These can be as simple as setting up two cones anywhere between 5-10 meters apart and sprinting from one to the other a few times.

Or you can perform more advanced variations with forward, backward, lateral and diagonal direction changes. The possibilities are only limited by your imagination.

Include some sort of short change-of-direction drill in every warm-up before sports practice and train them more extensively once or twice per week.

4) Load Single-Leg Exercises

Single-leg exercises have long been an undervalued part of strength training – but they’re extremely important for athletes in improving performance and staying healthy.

Not everyone can handle the wear and tear accumulated over years of subjecting your joints and tendons to heavy bilateral squatting and deadlifting.

Incidences of low back and knee pain increase the longer you’ve been in the Iron Game.

However, few people will display those same problems when we squat or deadlift on one leg at a time.

Many gym-goers regard single-leg training as an afterthought, something you can throw in at the end of a workout for high reps with light weight – if performed at all.

I’m telling you to work those unilateral lower body movements just like you would heavy squats and deads from now on. Get stronger in the 3-8 rep range on dumbbell and barbell split squats, reverse lunges and rear-foot elevated split squats.

You can still keep the heavy bilateral lifts in your program if they don’t beat you up. Though also including some single-leg stuff certainly wouldn’t hurt.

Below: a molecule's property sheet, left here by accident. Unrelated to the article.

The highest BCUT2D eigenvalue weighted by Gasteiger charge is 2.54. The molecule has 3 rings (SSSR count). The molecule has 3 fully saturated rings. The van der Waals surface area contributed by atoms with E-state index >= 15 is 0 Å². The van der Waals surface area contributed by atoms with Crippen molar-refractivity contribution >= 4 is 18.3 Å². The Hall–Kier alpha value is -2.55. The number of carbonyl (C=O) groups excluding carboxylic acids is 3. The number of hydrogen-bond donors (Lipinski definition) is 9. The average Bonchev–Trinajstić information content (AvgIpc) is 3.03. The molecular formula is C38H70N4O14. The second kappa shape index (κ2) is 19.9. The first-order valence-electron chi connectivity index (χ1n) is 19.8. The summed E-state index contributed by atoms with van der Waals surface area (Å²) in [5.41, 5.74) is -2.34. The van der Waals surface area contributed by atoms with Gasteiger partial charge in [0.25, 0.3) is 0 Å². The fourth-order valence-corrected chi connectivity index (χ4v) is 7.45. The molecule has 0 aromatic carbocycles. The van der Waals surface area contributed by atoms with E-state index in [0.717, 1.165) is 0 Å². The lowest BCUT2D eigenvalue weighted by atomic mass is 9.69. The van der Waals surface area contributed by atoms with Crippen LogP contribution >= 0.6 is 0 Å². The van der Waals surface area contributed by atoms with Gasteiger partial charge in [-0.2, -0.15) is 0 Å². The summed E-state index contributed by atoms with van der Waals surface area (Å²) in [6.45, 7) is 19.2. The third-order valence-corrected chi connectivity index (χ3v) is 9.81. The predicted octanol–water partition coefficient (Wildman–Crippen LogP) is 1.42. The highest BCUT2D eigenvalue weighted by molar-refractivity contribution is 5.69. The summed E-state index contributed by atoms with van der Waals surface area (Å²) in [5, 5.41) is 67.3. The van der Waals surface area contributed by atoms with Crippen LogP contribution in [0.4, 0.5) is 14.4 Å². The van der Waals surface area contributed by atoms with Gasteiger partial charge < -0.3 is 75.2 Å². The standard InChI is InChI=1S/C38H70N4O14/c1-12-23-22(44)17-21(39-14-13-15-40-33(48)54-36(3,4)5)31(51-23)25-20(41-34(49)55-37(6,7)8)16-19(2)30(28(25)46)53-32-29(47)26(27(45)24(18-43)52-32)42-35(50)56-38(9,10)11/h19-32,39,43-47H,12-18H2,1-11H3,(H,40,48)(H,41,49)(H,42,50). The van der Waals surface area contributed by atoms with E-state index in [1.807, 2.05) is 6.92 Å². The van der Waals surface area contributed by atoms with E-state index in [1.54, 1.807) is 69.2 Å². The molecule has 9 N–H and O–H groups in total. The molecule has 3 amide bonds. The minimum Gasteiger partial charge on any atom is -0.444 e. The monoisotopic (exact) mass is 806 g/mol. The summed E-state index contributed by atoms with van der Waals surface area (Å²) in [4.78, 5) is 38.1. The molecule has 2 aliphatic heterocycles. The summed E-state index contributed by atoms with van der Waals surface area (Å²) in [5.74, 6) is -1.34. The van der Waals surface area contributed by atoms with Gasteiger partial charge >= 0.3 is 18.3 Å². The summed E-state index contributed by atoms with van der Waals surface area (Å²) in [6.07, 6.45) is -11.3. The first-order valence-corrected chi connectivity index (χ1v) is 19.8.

A decent number to shoot for on any of those single-leg squat variations mentioned above is 1.5x BW of external load for 5 reps. If you could bump that up to 2x BW for 5 over the next few years, you’d be an extremely strong individual.

Add at least two heavy single-leg exercises – one a squat, the other a deadlift pattern – in your training program each week.

5) Master Your Bodyweight

Male gymnasts possess unparalleled mastery in moving their own bodyweight through space, which is a great way to build upper body strength and overall athleticism.

Think about it… how many fat, out of shape people can perform loaded chin-ups? What about ring push-ups? Or climbing rope?

Practically none.

That’s because demonstrating any level of decent athleticism and being able to handle your own bodyweight go hand in hand.

When you see a fella at the park, kicking and flailing to climb the invisible ladder in front of his 10-year-old son to show Junior how to do chin-ups, you may think “man, what a dope”.

But when you come across a guy at the gym chinning effortlessly with a pile of plates attached to his waist?

Now that is dope.

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Yunus Barisik

Yunus Barisik, CSCS, is the Head Strength and Conditioning Coach for an elite junior hockey organization based in Espoo, Finland. He has trained hundreds of hockey players at the junior, college and pro levels, including NHL Draft picks and World Champions. An accomplished author, Yunus has had articles published on top fitness and performance sites, including STACK and Muscle & Strength. He also wrote Next Level Hockey Training, a comprehensive resource for ice hockey players on building athletic strength, size and power, while staying injury-free.